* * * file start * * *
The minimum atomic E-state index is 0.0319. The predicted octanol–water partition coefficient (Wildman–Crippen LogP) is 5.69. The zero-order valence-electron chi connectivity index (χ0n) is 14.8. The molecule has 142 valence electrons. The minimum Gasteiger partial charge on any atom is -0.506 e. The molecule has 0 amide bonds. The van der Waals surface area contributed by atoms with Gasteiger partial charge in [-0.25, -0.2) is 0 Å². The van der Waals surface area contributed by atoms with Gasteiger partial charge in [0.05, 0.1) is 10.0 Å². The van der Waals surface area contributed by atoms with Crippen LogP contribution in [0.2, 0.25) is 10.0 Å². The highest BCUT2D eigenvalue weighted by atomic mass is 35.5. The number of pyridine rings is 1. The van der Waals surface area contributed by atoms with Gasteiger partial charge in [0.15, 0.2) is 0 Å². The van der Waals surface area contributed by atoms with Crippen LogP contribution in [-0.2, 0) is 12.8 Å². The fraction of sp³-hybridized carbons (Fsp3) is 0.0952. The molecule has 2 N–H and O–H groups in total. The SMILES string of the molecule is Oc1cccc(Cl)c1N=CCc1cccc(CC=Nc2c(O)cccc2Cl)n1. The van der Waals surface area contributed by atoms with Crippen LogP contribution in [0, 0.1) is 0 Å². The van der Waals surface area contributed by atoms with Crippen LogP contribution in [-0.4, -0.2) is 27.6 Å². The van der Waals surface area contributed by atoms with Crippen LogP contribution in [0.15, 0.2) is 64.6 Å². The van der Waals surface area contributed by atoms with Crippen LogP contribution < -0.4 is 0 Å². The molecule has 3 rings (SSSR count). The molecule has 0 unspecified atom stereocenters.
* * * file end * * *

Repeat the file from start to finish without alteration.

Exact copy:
The minimum atomic E-state index is 0.0319. The predicted octanol–water partition coefficient (Wildman–Crippen LogP) is 5.69. The zero-order valence-electron chi connectivity index (χ0n) is 14.8. The molecule has 142 valence electrons. The minimum Gasteiger partial charge on any atom is -0.506 e. The molecule has 0 amide bonds. The van der Waals surface area contributed by atoms with Gasteiger partial charge in [-0.25, -0.2) is 0 Å². The van der Waals surface area contributed by atoms with Gasteiger partial charge in [0.05, 0.1) is 10.0 Å². The van der Waals surface area contributed by atoms with Crippen LogP contribution in [0.2, 0.25) is 10.0 Å². The highest BCUT2D eigenvalue weighted by atomic mass is 35.5. The number of pyridine rings is 1. The van der Waals surface area contributed by atoms with Gasteiger partial charge in [0.15, 0.2) is 0 Å². The van der Waals surface area contributed by atoms with Crippen LogP contribution in [-0.2, 0) is 12.8 Å². The fraction of sp³-hybridized carbons (Fsp3) is 0.0952. The molecule has 2 N–H and O–H groups in total. The SMILES string of the molecule is Oc1cccc(Cl)c1N=CCc1cccc(CC=Nc2c(O)cccc2Cl)n1. The van der Waals surface area contributed by atoms with Crippen LogP contribution in [0, 0.1) is 0 Å². The van der Waals surface area contributed by atoms with Crippen LogP contribution in [-0.4, -0.2) is 27.6 Å². The van der Waals surface area contributed by atoms with Crippen LogP contribution in [0.15, 0.2) is 64.6 Å². The van der Waals surface area contributed by atoms with Crippen LogP contribution < -0.4 is 0 Å². The molecule has 3 rings (SSSR count). The molecule has 0 unspecified atom stereocenters.